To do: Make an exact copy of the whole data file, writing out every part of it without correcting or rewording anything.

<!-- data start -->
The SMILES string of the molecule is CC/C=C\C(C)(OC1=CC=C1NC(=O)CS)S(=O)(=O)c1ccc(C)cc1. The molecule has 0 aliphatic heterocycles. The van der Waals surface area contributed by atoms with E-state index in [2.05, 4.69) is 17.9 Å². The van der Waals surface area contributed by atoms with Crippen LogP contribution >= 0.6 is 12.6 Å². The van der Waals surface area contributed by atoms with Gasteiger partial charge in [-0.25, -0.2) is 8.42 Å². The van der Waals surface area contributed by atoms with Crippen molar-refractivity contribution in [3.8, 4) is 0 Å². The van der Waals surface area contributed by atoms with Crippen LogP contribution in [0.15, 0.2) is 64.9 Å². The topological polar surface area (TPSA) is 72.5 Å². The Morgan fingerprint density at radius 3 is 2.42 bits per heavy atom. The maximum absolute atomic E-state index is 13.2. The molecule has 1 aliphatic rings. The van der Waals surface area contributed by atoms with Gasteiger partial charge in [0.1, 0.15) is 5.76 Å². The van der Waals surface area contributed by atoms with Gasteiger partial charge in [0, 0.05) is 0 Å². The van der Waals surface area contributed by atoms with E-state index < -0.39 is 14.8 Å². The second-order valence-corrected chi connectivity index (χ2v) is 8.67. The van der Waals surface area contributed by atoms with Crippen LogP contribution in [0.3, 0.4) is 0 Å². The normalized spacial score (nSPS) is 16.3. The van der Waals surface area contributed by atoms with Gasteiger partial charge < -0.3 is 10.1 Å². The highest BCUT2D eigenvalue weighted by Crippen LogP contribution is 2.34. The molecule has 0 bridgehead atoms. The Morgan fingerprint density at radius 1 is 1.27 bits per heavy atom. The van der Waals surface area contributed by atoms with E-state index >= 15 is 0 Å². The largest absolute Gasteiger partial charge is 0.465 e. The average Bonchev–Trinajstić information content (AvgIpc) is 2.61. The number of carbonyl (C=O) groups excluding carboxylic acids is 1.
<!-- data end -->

The SMILES string of the molecule is CC/C=C\C(C)(OC1=CC=C1NC(=O)CS)S(=O)(=O)c1ccc(C)cc1. The molecule has 0 aliphatic heterocycles. The van der Waals surface area contributed by atoms with E-state index in [2.05, 4.69) is 17.9 Å². The van der Waals surface area contributed by atoms with Crippen LogP contribution >= 0.6 is 12.6 Å². The van der Waals surface area contributed by atoms with Gasteiger partial charge in [-0.25, -0.2) is 8.42 Å². The van der Waals surface area contributed by atoms with Crippen molar-refractivity contribution in [3.8, 4) is 0 Å². The van der Waals surface area contributed by atoms with Crippen LogP contribution in [0.15, 0.2) is 64.9 Å². The topological polar surface area (TPSA) is 72.5 Å². The Morgan fingerprint density at radius 3 is 2.42 bits per heavy atom. The maximum absolute atomic E-state index is 13.2. The molecule has 1 aliphatic rings. The van der Waals surface area contributed by atoms with Gasteiger partial charge in [0.1, 0.15) is 5.76 Å². The van der Waals surface area contributed by atoms with Gasteiger partial charge in [0, 0.05) is 0 Å². The van der Waals surface area contributed by atoms with E-state index < -0.39 is 14.8 Å². The second-order valence-corrected chi connectivity index (χ2v) is 8.67. The van der Waals surface area contributed by atoms with Crippen LogP contribution in [0.3, 0.4) is 0 Å². The normalized spacial score (nSPS) is 16.3. The van der Waals surface area contributed by atoms with Gasteiger partial charge < -0.3 is 10.1 Å². The highest BCUT2D eigenvalue weighted by Crippen LogP contribution is 2.34. The molecule has 0 bridgehead atoms. The Morgan fingerprint density at radius 1 is 1.27 bits per heavy atom. The van der Waals surface area contributed by atoms with E-state index >= 15 is 0 Å². The largest absolute Gasteiger partial charge is 0.465 e. The average Bonchev–Trinajstić information content (AvgIpc) is 2.61. The number of carbonyl (C=O) groups excluding carboxylic acids is 1.